Sunday, January 3, 2021

On The Way

In 1606, James VI and I attempted to formally unite England and Scotland. Something interesting to ponder, but it really has absolutely nothing to do with this post.

Rather, that is the number of miles that I walked in 2020. I am indebted to a friend, Jim Naughton, who posted last month that he sets an annual goal of walking the number of miles in the year, each year. So in 2020 he walked more than 2020 miles. It got me to thinking about how many I'd walked and the answer is 1606.

But that's a deceptive number, because from January - June 2020, I only averaged about 2 miles a day. Then, from July to December I averaged something closer to 7. My life before pandemic included time most days at the gym on an elliptical machine, but I did very little walking. But after the gym closed (and after I got beyond feeling paralyzed by the pandemic) I began a daily practice of walking on the Central Mass Rail Trail, three miles from West Boylston to Holden and then three miles back again, for a total of six miles. Pretty much every day since July 1. Most days I walk early in the morning when at all possible.

At some point, it became clear to me that this walking time was roughly the same as my daily commute from Worcester - Springfield had been - an hour each way. In other words, to think that I did not have the time in the day to do this, but should add another Zoom meeting or two started to sound a bit crazy to me. A lot crazy, actually. 

It has been physically good to do that much walking, and over that six month period I lost over thirty pounds. But the physical benefits have been nothing compared to the emotional and spiritual health, that is perhaps harder to measure but no less important.

I've learned that there are more than four seasons. I walk the same path every day, but you see new things each day and there is a difference between early fall and late fall, for example. I've made a new friend during this time as well, "Dee" walks each day from the opposite direction. He grew up in Beijing, but has lived in Holden for thirty years and retired a couple of years ago. Like me, he has two grown sons. We cross at roughly the halfway point twice each day and, with masks on and six feet apart, catch up on our lives and discuss religion, politics, and the meaning of life.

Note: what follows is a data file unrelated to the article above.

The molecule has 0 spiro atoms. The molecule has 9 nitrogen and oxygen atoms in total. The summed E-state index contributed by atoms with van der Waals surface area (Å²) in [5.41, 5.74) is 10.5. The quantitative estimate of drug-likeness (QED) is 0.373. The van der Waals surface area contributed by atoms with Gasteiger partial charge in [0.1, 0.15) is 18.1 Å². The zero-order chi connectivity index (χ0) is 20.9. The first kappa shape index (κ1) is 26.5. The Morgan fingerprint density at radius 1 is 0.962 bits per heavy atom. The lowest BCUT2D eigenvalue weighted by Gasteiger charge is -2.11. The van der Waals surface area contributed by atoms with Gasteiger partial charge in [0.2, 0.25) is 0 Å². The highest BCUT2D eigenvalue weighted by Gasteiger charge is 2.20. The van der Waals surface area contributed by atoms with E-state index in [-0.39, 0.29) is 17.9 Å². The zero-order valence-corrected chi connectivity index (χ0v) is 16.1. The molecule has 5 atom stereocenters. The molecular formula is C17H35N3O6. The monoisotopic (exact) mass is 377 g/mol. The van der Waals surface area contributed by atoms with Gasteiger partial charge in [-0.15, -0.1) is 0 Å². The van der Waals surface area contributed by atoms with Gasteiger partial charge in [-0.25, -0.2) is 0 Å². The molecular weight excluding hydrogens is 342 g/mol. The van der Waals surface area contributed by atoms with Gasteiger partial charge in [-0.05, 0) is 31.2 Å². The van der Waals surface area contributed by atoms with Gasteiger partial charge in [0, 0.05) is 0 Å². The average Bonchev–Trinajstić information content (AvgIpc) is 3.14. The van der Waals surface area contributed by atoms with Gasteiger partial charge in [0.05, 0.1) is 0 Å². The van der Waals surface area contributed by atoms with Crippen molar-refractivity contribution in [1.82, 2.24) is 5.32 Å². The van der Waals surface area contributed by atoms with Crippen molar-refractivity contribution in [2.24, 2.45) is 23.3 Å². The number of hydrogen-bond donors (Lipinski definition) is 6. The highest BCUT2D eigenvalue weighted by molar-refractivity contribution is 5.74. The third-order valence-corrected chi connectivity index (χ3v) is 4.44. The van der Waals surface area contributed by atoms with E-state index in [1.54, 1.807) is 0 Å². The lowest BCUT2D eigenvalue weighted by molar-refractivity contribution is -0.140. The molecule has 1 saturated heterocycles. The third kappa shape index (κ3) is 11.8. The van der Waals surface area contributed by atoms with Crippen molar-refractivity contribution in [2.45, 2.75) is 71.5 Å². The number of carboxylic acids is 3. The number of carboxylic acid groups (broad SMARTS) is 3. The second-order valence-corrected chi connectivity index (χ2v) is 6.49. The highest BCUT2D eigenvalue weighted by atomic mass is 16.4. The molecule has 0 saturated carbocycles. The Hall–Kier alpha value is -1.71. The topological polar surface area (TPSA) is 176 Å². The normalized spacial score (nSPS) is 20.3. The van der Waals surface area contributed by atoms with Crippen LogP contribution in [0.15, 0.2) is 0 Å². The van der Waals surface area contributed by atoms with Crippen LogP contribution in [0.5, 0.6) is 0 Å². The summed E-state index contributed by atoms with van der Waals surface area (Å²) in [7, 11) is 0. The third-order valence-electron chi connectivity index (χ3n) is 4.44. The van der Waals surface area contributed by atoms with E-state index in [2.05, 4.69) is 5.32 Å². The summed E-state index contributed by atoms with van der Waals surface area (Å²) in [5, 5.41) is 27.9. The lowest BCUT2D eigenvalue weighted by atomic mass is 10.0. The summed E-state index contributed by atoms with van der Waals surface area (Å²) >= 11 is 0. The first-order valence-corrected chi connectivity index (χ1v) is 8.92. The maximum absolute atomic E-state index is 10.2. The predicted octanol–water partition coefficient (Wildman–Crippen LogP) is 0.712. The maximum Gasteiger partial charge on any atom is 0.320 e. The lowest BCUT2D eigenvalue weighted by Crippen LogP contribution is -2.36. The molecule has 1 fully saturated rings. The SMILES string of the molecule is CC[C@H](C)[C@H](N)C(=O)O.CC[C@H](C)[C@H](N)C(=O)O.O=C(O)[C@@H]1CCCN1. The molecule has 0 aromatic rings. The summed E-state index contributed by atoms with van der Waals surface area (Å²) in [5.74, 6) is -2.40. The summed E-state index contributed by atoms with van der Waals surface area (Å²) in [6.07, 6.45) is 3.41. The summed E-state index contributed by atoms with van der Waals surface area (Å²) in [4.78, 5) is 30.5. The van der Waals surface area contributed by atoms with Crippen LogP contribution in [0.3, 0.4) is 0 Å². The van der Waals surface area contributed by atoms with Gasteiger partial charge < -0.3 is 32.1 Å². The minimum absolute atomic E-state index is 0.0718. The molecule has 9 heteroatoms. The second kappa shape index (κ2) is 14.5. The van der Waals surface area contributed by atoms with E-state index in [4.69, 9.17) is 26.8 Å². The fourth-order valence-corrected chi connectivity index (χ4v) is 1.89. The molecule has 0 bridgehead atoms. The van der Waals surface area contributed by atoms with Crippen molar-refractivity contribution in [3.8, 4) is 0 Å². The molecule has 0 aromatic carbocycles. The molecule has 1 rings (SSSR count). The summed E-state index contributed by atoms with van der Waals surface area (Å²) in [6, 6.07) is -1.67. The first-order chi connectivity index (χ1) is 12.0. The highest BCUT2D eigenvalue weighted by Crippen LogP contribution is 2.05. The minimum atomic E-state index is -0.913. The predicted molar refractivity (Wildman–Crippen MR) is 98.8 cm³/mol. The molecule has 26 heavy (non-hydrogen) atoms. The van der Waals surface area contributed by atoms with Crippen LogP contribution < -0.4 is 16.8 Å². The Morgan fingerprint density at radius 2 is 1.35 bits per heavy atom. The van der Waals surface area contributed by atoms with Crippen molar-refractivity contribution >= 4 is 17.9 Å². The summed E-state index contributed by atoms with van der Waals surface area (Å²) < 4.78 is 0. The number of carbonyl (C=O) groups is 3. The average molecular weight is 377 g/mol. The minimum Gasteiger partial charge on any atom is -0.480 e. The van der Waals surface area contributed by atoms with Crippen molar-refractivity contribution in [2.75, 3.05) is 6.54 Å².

My old commute was on the Mass Pike. This new "commute" is much slower and far less stressful, even in a time of pandemic. Walking allows one to see things differently. I've seen a turtle cross the path and I see birds and lots of squirrels and chipmunks and one day, even a raccoon. I see ducks and swans. This pace allows me to consider things rather than see them in a blur. It allows me to focus.

On my walks I occasionally "ponder in my heart" all of the time Jesus and his disciples were "on the road" or "on the way." The walking around the Sea of Galilee, of course. And that famous story about the wilderness road to Jericho and the Emmaus Road and the way through Samaria and on the way to Jerusalem are all key moments in Jesus' life. But there is also Paul's Damascus Road experience, and that encounter with the Ethiopian eunuch on the road to Gaza. I've decided not to listen to audio books or music on my walks; I'm just trying to pay attention. As Mary Oliver once put it, "I don't know exactly what a prayer is; I do know how to pay attention." So I imagine that I am not alone on the road, that I am walking with Jesus. I am convinced that this has made the pandemic not only bearable but spiritually enriching, to have this quiet time to wander and wonder, each day. 

So in 2021, I am resolved to join Jim Naughton and determined to walk 2021 miles this year. I know that life is lived only one day at a time and there are no guarantees. Lots can go wrong. But I am going to take it one day at a time and on days when walking is not possible, I'll make it up on the weekend. God willing, one day at a time. 

That's all we ever get. But to get through 2021, it means a commitment to average 5.5 miles a day, through all four seasons. Most days I will be on the Rail Trail, but the great thing I have discovered about walking is that you can do it anywhere. My first 5.5 miles of the new year were in West Halifax, Vermont. 

I realize that for some who are reading this, I'm preaching to the choir. But I'm much newer to this practice, so I've got the zeal of a convert! I also realize I have relatives who run a hundred miles in one day. I'm no extremist! I just want to double down on this practice; it's something I want to bring with me from 2020, into 2021. One day at a time. 

So, I'll see you on the way! And I cannot wait until we can walk again together, with friends, without masks. I am always glad to have companions on the way.